Point of Divergence: On September 10, 1862, General Robert E. Lee's Special Orders, No. 191 is recovered by a Confederate corporal and Confederate private in Frederick County, Maryland, which is returned to a courier, successfully delivered to their recipients, and allows the Confederacy to win a decisive battle that grants it independence.

    • 1862
    • 1863
    • 1864
      • April 10: Maximilian accepts the Crown, just like OTL.
      • April 14: Maximilian and his wife, Charlotte, leave Miramar for Mexico, just like OTL.
      • May 29: The Imperial Couple arrive in Veracruz, just like OTL.
      • August 10: Uruguayan War begins, just like OTL.
      • October 12: Paraguayan War begins, just like OTL.
      • November 8: Abraham Lincoln loses re-election.
    • 1865
      • Maximilian, with the influence of Matthew Fontaine Maury, encourages Confederate immigration to the Empire, almost in a similar manner like OTL.
      • The Thirteenth Amendment that bans slavery, except as a form of punishment, is passed in the United States. It is one of the last things that Lincoln was able to do before his term ends.
      • February 20: Uruguayan War ends, just like OTL.
      • March 4: Inauguration of the 17th President of the United States of America.
      • March 13: The Second Mexican Empire is divided into 50 departments, just like OTL.
      • July 15: Dominican Restoration War ends, just like OTL.
      • September 16: Maximilian adopts as his heirs Salvador de Iturbide y Marzán and Agustín de Iturbide y Green, grandsons of Agustín de Iturbide, the First Mexican Emperor, just like OTL.
    • 1866
      • May 31: France continues to allow French forces to remain in Mexico until the later part of the 1860's.
      • June 14: Austro-Prussian War begins, just like OTL.
      • July 16: Austro-Prussian ends, just like OTL.
    • 1867
      • Concerned that any findings of gold in Russian America would allow it to be easily conquered by either the Americans or British, and that they were in need of money after being defeated in the Crimean War, the Imperial Russian government offers to sell their North American territory to both nations. Britain refuses and the United States is unable to buy it due to a lack of enough payment. Russian America remains with the Russian Empire.
      • July 1: The Dominion of Canada is formed, just like OTL.
      • November 5th: 1867 C.S. Presidential election, occurs.
    • 1868
      • Six Years' War begins in the Dominican Republic, just like OTL.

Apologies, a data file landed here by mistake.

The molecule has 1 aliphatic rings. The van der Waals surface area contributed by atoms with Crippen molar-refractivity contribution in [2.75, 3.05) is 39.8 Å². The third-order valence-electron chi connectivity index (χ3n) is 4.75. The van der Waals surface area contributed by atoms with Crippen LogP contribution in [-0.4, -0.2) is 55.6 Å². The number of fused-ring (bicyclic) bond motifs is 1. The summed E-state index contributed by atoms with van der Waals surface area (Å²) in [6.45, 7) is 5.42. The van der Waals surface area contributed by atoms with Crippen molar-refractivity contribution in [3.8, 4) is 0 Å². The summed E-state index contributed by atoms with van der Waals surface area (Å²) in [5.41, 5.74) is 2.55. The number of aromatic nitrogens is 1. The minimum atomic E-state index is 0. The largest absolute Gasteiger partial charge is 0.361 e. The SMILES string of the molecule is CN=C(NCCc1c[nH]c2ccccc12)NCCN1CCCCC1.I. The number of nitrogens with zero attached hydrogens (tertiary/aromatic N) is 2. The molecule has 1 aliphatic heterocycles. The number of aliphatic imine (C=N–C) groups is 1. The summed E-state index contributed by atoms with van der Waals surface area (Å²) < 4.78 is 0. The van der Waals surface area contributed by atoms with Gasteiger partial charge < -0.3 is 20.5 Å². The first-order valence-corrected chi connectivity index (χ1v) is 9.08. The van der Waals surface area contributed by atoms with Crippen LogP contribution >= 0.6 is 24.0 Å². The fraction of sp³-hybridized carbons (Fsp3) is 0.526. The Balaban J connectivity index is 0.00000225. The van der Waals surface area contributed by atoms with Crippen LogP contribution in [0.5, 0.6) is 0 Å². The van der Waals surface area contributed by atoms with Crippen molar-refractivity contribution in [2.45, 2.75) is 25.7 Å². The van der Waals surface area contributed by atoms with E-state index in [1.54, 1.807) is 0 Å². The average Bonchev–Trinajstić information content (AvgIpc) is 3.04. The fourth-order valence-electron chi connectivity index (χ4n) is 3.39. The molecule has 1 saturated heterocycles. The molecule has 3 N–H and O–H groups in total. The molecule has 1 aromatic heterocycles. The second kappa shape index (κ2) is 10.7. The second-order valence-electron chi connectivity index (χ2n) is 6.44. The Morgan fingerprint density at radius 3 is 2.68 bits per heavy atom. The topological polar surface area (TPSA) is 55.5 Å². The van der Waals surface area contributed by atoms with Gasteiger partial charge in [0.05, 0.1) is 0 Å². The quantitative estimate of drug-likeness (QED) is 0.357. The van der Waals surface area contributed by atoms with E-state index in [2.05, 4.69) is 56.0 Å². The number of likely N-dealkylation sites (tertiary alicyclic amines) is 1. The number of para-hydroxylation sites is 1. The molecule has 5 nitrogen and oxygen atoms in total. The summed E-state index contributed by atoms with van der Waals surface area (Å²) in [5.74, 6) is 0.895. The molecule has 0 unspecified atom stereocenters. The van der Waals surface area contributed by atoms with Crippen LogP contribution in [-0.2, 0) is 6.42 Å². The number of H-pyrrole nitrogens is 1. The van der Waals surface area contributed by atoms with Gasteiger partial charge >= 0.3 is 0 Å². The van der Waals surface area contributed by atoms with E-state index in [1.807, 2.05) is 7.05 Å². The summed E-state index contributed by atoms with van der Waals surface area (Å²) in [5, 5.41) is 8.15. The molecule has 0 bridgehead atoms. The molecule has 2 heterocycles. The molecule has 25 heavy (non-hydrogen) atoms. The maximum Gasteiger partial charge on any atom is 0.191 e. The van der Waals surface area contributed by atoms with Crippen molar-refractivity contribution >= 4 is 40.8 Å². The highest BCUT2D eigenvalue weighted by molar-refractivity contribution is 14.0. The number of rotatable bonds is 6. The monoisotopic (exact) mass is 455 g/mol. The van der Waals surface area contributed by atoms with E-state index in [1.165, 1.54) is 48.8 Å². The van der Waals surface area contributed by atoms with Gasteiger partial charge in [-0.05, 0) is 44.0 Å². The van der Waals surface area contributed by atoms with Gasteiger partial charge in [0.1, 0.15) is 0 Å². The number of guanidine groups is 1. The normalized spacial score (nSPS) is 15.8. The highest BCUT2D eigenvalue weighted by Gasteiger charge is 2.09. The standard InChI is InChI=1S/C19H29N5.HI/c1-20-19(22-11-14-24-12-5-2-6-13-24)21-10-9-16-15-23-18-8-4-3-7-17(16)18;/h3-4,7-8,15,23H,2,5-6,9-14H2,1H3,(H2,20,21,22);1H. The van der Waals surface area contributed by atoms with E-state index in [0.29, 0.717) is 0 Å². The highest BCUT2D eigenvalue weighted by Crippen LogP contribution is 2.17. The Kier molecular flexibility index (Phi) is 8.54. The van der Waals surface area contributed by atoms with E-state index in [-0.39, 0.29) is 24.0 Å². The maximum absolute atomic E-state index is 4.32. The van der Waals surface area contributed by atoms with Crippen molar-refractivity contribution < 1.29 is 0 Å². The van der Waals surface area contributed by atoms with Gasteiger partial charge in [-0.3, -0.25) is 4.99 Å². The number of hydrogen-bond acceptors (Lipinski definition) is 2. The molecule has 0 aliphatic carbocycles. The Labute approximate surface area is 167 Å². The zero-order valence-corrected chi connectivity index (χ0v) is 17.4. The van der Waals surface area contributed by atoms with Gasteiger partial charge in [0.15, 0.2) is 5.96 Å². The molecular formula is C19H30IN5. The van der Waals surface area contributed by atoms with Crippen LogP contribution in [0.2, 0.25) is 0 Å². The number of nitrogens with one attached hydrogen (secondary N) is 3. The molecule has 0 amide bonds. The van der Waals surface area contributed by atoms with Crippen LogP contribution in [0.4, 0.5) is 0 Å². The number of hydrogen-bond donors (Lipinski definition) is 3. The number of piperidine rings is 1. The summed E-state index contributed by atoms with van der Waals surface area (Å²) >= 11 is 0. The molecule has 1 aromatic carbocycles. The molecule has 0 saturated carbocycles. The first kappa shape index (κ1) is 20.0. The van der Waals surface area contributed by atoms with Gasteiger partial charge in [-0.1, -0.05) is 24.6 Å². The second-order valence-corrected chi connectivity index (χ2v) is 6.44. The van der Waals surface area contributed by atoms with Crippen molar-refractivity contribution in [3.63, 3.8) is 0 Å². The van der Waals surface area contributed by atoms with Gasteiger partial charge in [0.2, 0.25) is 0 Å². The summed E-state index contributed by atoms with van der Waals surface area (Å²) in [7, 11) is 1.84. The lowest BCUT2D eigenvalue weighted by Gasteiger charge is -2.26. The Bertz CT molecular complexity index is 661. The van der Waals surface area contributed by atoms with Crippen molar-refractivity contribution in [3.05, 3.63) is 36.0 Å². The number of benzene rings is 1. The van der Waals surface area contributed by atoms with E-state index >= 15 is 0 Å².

• March 4: Inauguration of the Second Confederate President.
      • November 3: 1868 U.S. Presidential election occurs, just like OTL.
      • October 10: Ten Years War begins in Cuba, just like OTL.
    • 1869
    • 1870
      • During the 1870's, the Confederates become involved in Cuba and are able to annex Cuba as a Confederate territory after defeating the Spanish in the Spanish-Confederate War. To circumvent the issue of re-imposing slavery to the island without banning it due to its constitutional impossibility, White Confederates from the mainland are barred from settling on the territory, unless given special permission by the government. This is similar to the situation in the Indian Territory, but it is a temporary solution.
      • The proposal to annex the Dominican Republic is rejected by the United States, almost in a similar manner in OTL.
      • Winfield Scott Featherston, a Brigadier General from the War of Secession, becomes Senator of Mississippi.
      • March 1: Paraguayan War ends, just like OTL.
      • April 22: Vladimir Ilyich Ulyanov is born, just like OTL.
      • July 19: Franco-Prussian War begins, just like OTL.
      • September 1: Fall of the Second French Empire, just like OTL.
      • September 4: Proclamation of the Third French Republic, just like OTL.
      • September 20: Capture of Rome occurs, just like OTL.
    • 1871
      • Rome declared the capital of the Kingdom of Italy. The Italian Unification ends, just like OTL.
      • January 18: Unification of the German Empire, just like OTL.
      • January 28: Franco-Prussian War ends, just like OTL.
    • 1872
      • February 29: María Josepha Sophia de Iturbide is born, just like OTL.
      • July 4: Calvin Coolidge is born, just like OTL.
      • November 5: 1872 U.S. Presidential election occurs, just like OTL
    • 1873
      • Scipio, a Black Confederate slave, is born.
      • March 4: Inauguration of U.S. President, just like OTL
      • November 4: 1873 C.S. Presidential election occurs.
      • December 30: Alfred Emanuel Smith is born, just like OTL.